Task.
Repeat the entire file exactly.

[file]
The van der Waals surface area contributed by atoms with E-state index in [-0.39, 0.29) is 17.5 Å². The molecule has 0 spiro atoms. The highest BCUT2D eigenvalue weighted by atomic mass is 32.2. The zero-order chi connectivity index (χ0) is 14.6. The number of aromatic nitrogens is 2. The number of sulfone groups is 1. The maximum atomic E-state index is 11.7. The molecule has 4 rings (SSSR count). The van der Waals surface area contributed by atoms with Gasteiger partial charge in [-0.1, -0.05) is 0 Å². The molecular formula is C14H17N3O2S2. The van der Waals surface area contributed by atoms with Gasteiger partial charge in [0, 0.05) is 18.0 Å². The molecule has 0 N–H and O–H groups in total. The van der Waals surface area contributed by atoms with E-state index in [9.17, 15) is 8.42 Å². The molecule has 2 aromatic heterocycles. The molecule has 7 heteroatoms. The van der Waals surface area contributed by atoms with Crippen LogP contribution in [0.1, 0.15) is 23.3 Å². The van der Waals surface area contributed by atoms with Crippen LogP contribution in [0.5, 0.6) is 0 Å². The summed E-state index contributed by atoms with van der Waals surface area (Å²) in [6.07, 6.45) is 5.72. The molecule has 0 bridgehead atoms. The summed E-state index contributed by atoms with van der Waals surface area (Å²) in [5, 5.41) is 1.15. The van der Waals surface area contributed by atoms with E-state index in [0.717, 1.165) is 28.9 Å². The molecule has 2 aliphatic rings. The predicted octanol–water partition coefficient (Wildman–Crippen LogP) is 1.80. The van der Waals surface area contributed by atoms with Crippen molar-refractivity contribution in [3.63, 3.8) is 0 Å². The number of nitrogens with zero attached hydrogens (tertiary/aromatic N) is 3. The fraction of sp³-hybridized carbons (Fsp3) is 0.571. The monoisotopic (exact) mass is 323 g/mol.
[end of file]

The van der Waals surface area contributed by atoms with E-state index in [-0.39, 0.29) is 17.5 Å². The molecule has 0 spiro atoms. The highest BCUT2D eigenvalue weighted by atomic mass is 32.2. The zero-order chi connectivity index (χ0) is 14.6. The number of aromatic nitrogens is 2. The number of sulfone groups is 1. The maximum atomic E-state index is 11.7. The molecule has 4 rings (SSSR count). The van der Waals surface area contributed by atoms with Gasteiger partial charge in [-0.1, -0.05) is 0 Å². The molecular formula is C14H17N3O2S2. The van der Waals surface area contributed by atoms with Gasteiger partial charge in [0, 0.05) is 18.0 Å². The molecule has 0 N–H and O–H groups in total. The van der Waals surface area contributed by atoms with E-state index in [9.17, 15) is 8.42 Å². The molecule has 2 aromatic heterocycles. The molecule has 7 heteroatoms. The van der Waals surface area contributed by atoms with Crippen LogP contribution in [0.1, 0.15) is 23.3 Å². The van der Waals surface area contributed by atoms with Crippen LogP contribution in [0.5, 0.6) is 0 Å². The summed E-state index contributed by atoms with van der Waals surface area (Å²) in [6.07, 6.45) is 5.72. The molecule has 0 bridgehead atoms. The summed E-state index contributed by atoms with van der Waals surface area (Å²) in [5, 5.41) is 1.15. The van der Waals surface area contributed by atoms with E-state index in [0.717, 1.165) is 28.9 Å². The molecule has 2 aliphatic rings. The predicted octanol–water partition coefficient (Wildman–Crippen LogP) is 1.80. The van der Waals surface area contributed by atoms with Crippen molar-refractivity contribution in [3.63, 3.8) is 0 Å². The number of nitrogens with zero attached hydrogens (tertiary/aromatic N) is 3. The fraction of sp³-hybridized carbons (Fsp3) is 0.571. The monoisotopic (exact) mass is 323 g/mol.